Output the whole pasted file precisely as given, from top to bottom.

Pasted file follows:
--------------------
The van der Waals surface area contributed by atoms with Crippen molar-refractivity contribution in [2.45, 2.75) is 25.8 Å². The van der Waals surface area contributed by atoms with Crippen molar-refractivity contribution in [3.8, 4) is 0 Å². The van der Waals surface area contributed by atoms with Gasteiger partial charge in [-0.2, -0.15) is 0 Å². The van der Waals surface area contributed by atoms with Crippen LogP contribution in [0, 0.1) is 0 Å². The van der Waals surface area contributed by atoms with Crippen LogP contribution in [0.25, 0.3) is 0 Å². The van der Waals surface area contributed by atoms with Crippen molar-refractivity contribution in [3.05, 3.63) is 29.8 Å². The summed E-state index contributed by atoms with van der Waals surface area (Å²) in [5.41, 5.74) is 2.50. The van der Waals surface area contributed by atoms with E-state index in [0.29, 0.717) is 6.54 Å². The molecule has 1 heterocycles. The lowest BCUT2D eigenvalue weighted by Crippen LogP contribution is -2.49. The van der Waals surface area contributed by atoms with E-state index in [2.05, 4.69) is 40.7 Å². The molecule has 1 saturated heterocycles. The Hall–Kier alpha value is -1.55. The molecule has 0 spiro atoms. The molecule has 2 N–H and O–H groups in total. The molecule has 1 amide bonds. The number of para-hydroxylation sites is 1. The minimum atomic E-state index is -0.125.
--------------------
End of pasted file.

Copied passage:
The van der Waals surface area contributed by atoms with Crippen molar-refractivity contribution in [2.45, 2.75) is 25.8 Å². The van der Waals surface area contributed by atoms with Crippen molar-refractivity contribution in [3.8, 4) is 0 Å². The van der Waals surface area contributed by atoms with Gasteiger partial charge in [-0.2, -0.15) is 0 Å². The van der Waals surface area contributed by atoms with Crippen LogP contribution in [0, 0.1) is 0 Å². The van der Waals surface area contributed by atoms with Crippen LogP contribution in [0.25, 0.3) is 0 Å². The van der Waals surface area contributed by atoms with Crippen molar-refractivity contribution in [3.05, 3.63) is 29.8 Å². The summed E-state index contributed by atoms with van der Waals surface area (Å²) in [5.41, 5.74) is 2.50. The van der Waals surface area contributed by atoms with E-state index in [0.29, 0.717) is 6.54 Å². The molecule has 1 heterocycles. The lowest BCUT2D eigenvalue weighted by Crippen LogP contribution is -2.49. The van der Waals surface area contributed by atoms with E-state index in [2.05, 4.69) is 40.7 Å². The molecule has 1 saturated heterocycles. The Hall–Kier alpha value is -1.55. The molecule has 0 spiro atoms. The molecule has 2 N–H and O–H groups in total. The molecule has 1 amide bonds. The number of para-hydroxylation sites is 1. The minimum atomic E-state index is -0.125.